It’s fine to improve. You’re reading words by a girl who keeps a Life Plan. I goal set. I consider the most time-efficient way to shower. (Seriously.) So these words don’t come from some lazy, “oh, it’s fine” sit-around-and-watch-COPS deadbeat. Don’t think I’ll dismiss striving for excellence as futile.

In the Christian tradition, we tell the story of a long, long time ago (think, the beginning) where there was a guy, a girl, a snake and two trees. Short story made even shorter, some bad choices were made and now we know why the world is filled with suffering.

Here’s what we forget: in chapters one and two of the book of beginnings, God creates everything and calls it – what? say it with me now – good. He calls it good. Water, plants, sky, sun, bugs, animals, fish… good, good, good, good, good, good, good. When he gets to his finale, the human, he says it’s very good.

Not perfect.

In our current state, we’re aware that we live with hardships and challenges, personal shortcomings and collective failure. On the tough days, when you know you messed it up or screwed someone over, we’re hyper-aware of this secondary way of being.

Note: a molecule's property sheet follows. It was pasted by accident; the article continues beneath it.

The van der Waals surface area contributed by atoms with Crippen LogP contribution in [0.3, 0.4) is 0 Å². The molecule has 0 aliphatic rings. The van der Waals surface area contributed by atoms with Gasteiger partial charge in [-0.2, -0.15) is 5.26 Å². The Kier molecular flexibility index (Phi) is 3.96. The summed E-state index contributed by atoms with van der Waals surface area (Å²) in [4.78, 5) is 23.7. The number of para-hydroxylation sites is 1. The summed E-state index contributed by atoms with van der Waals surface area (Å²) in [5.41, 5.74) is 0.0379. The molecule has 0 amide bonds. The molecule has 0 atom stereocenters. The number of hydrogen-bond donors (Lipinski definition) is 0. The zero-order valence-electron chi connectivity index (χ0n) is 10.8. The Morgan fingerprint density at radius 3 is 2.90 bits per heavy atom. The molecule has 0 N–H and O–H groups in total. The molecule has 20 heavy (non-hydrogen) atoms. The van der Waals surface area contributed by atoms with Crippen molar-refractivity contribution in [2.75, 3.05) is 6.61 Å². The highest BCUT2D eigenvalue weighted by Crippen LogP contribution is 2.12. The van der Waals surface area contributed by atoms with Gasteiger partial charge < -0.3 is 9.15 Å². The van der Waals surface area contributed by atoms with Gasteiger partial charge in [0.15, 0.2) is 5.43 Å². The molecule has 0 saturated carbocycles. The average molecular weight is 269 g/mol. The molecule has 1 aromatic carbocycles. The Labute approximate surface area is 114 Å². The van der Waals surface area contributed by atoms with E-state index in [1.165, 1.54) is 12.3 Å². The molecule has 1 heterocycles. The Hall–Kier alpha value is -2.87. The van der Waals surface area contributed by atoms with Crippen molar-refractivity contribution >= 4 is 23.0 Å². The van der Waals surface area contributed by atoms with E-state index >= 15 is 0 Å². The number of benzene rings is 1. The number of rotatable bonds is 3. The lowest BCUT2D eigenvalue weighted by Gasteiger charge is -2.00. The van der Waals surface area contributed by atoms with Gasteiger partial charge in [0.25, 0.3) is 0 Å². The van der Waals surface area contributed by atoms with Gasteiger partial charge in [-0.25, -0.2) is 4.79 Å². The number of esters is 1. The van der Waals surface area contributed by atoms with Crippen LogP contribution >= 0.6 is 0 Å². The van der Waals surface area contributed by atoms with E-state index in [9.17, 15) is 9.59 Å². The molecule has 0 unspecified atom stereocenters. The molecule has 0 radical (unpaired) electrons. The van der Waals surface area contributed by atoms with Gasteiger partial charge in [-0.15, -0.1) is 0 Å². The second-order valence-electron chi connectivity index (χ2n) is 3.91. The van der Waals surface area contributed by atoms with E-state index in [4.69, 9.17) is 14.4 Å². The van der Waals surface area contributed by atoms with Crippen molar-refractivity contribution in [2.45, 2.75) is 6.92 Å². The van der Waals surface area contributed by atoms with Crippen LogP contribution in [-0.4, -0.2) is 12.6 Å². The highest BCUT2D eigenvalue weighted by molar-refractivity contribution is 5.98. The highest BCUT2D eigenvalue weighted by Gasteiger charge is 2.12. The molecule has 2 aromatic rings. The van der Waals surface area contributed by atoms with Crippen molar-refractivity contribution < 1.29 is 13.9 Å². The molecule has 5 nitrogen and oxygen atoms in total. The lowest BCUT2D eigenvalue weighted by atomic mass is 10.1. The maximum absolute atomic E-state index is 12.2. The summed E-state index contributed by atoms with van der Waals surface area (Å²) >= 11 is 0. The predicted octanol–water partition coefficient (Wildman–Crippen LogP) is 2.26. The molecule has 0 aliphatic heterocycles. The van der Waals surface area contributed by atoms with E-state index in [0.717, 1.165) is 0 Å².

In our modern life, we need not look far to be told how imperfect we are, how we’re getting it all wrong. Advertisers capitalize on our awareness of imperfections all the time – that’s why wrinkle creams and flashy cars exist. They want to sell us something to cover up the not-so-great.  There’s no need to convince us of our un-goodness. We’re totally aware, thank you.

As we long for something better, we turn our eyes to what we think we ought to be. That first story; the beginning. We want to be good again.

But we think good means perfect.  So we don’t find the good. We don’t know what good looks like anymore because we’ve been told it needs to be skinnier, shinier, faster, sleeker and with toddlers that don’t throw fits. Also, it’s supposed to be easier, and if you’re doing the work, and it’s hard, you must be doing it wrong, because a good life should appear effortless.

Let’s return to our real beginnings, the one where God looked us up and down, in all our naked glory and said, “that’s some of my best work yet.” In the beginning, God made us in the image of God, an image we still reflect.

We’re not perfect. But we’re good.

Visit me elsewhere:
Older posts Newer posts

© 2018 Michele Minehart

Theme by Anders NorenUp ↑